Japanese guests drop in for tea — virtually — with P.E.I. woman

·3 min read
Helen Green has hosted seven online tea parties with Japanese guests. Her next is July 31 from the P.E.I. Preserve Company in New Glasgow. (Submitted by Helen Green - image credit)
Helen Green has hosted seven online tea parties with Japanese guests. Her next is July 31 from the P.E.I. Preserve Company in New Glasgow. (Submitted by Helen Green - image credit)

Next weekend, Helen Green will pour herself a cup of tea, spread some jam on a biscuit and log into her computer on P.E.I., where she will meet with about 30 people doing the same thing in Japan.

Green, who runs a homestay business in Victoria, P.E.I., has been staying connected to Japanese tourists during the COVID-19 pandemic by hosting virtual tea parties.

"With COVID, we had to be creative and this is one of the projects we created," she said.

Green had been hosting in-person home tours and tea parties for Japanese tourists for about two years.

Then the pandemic hit.

"One of the tour directors who works in Tokyo asked us if we would do a virtual tea party because the Japanese people couldn't come to P.E.I., but could we bring P.E.I. to Japan," she said.

Submitted by Helen Green
Submitted by Helen Green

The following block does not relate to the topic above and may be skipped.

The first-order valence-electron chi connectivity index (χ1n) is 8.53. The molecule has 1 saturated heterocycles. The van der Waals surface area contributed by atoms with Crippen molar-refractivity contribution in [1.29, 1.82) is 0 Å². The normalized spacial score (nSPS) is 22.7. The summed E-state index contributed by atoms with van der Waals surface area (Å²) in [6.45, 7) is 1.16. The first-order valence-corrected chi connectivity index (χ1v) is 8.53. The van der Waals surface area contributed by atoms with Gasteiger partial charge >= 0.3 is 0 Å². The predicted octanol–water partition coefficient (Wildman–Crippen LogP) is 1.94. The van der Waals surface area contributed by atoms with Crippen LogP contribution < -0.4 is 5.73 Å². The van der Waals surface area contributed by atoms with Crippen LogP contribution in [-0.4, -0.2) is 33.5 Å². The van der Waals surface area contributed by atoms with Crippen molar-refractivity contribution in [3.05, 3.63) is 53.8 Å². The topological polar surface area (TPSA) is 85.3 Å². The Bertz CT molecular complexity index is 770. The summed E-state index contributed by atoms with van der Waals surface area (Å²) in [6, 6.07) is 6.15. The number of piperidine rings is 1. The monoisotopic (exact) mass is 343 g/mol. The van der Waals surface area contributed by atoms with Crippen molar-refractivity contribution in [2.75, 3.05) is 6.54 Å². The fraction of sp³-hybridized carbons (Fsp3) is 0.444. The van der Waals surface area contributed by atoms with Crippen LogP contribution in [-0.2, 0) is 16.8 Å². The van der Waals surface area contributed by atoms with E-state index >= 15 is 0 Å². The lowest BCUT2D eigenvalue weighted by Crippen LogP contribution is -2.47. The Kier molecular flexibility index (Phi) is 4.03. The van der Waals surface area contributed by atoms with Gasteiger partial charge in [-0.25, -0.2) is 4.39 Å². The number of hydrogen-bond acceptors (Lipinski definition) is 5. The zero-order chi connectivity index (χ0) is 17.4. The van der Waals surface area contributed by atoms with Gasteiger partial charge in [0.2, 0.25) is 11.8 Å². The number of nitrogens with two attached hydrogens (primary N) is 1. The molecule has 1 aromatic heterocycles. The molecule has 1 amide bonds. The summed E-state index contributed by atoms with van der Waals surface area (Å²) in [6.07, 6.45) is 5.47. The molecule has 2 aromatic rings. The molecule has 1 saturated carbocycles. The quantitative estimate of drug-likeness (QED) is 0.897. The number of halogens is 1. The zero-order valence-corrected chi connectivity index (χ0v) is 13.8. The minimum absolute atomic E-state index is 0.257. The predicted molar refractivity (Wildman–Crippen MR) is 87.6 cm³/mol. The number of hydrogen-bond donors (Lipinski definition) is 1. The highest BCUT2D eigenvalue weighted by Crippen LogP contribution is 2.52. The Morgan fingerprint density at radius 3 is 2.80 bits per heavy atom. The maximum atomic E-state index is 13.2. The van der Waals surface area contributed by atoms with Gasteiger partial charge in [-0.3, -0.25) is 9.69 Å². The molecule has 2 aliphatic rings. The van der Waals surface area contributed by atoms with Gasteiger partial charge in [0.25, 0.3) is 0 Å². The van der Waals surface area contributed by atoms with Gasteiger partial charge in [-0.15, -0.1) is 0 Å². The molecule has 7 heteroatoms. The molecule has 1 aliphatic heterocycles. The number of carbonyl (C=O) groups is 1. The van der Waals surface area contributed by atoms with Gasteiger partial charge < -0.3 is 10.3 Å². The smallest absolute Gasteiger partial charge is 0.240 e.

Green hosted the first tea party last October and has had about six since. They have all been hosted out of her home through Zoom, with about 30 people logging in from all over Japan.

On Saturday, she is hosting a virtual tea party from the P.E.I. Preserve Company in New Glasgow, P.E.I.

The tea parties generally start at about 7 a.m. AT, which is 7 p.m. in Japan. She said about 80 per cent of the guests are women over 50 years old.

I had my tea and cookies, and I talked about how we would get together for tea, like a social, back in P.E.I. in old times, and they would all be drinking tea, as well, from P.E.I., or cookies. — Helen Green

Green usually starts the tea parties off with a power point presentation about P.E.I. that includes, for example, a virtual tour of the Anne of Green Gables home.

Then they have a discussion about a certain topic. For example, in October, it was fall colours, and in March, it was maple syrup.

The Japanese participants are sent tea and treats from P.E.I. in preparation.

"When we started our whole virtual tea parties, I had my tea and cookies, and I talked about how we would get together for tea, like a social, back in P.E.I. in old times, and they would all be drinking tea, as well, from P.E.I., or cookies." said Green.

Submitted by Helen Green
Submitted by Helen Green

The Japanese guests always have plenty of questions, Green said, including about the island's foxes, winter on P.E.I. and, of course, Anne of Green Gables author Lucy Maud Montgomery.

"Some of the questions have been like wow, these guys really know a lot about Prince Edward Island," she said.

Saturday's tea party will focus on the P.E.I. Preserve Company and how it makes jams, the Gardens of Hope and a live interview and question and answer session with owner Bruce MacNaughton.

Green, who spent seven years living in Japan, said most of the guests who join live in crowded, concrete apartment buildings. She said seeing the open space and lifestyle on P.E.I. is "mind-blowing for them," and some talk about visiting the Island in person someday.

More from CBC P.E.I.

Our goal is to create a safe and engaging place for users to connect over interests and passions. In order to improve our community experience, we are temporarily suspending article commenting